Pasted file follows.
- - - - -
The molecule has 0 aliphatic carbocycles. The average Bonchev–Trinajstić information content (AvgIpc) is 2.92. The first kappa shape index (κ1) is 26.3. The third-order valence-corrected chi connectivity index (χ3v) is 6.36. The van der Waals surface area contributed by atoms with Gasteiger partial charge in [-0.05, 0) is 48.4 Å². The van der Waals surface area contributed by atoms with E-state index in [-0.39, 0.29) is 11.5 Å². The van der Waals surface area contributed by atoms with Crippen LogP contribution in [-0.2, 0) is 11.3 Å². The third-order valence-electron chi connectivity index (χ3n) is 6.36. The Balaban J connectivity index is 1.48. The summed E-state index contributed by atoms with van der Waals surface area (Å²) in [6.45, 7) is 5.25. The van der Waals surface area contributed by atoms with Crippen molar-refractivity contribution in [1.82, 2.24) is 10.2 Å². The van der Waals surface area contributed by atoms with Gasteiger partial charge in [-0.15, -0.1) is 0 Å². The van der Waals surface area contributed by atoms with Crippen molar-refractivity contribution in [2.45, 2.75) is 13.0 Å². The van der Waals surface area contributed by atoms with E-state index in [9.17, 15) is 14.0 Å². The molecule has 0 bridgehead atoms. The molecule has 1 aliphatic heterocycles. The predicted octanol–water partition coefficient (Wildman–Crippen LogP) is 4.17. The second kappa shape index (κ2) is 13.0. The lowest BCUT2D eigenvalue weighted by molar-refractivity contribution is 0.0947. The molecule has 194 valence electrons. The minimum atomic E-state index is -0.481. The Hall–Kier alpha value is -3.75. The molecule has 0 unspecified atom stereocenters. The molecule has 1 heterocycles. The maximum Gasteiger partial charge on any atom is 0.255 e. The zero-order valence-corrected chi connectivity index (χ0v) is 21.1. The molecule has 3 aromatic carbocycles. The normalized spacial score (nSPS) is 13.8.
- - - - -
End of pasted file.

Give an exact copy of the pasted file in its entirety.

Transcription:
The molecule has 0 aliphatic carbocycles. The average Bonchev–Trinajstić information content (AvgIpc) is 2.92. The first kappa shape index (κ1) is 26.3. The third-order valence-corrected chi connectivity index (χ3v) is 6.36. The van der Waals surface area contributed by atoms with Gasteiger partial charge in [-0.05, 0) is 48.4 Å². The van der Waals surface area contributed by atoms with E-state index in [-0.39, 0.29) is 11.5 Å². The van der Waals surface area contributed by atoms with Crippen LogP contribution in [-0.2, 0) is 11.3 Å². The third-order valence-electron chi connectivity index (χ3n) is 6.36. The Balaban J connectivity index is 1.48. The summed E-state index contributed by atoms with van der Waals surface area (Å²) in [6.45, 7) is 5.25. The van der Waals surface area contributed by atoms with Crippen molar-refractivity contribution in [1.82, 2.24) is 10.2 Å². The van der Waals surface area contributed by atoms with Gasteiger partial charge in [-0.15, -0.1) is 0 Å². The van der Waals surface area contributed by atoms with Crippen molar-refractivity contribution in [2.45, 2.75) is 13.0 Å². The van der Waals surface area contributed by atoms with E-state index in [9.17, 15) is 14.0 Å². The molecule has 0 bridgehead atoms. The molecule has 1 aliphatic heterocycles. The predicted octanol–water partition coefficient (Wildman–Crippen LogP) is 4.17. The second kappa shape index (κ2) is 13.0. The lowest BCUT2D eigenvalue weighted by molar-refractivity contribution is 0.0947. The molecule has 194 valence electrons. The minimum atomic E-state index is -0.481. The Hall–Kier alpha value is -3.75. The molecule has 0 unspecified atom stereocenters. The molecule has 1 heterocycles. The maximum Gasteiger partial charge on any atom is 0.255 e. The zero-order valence-corrected chi connectivity index (χ0v) is 21.1. The molecule has 3 aromatic carbocycles. The normalized spacial score (nSPS) is 13.8.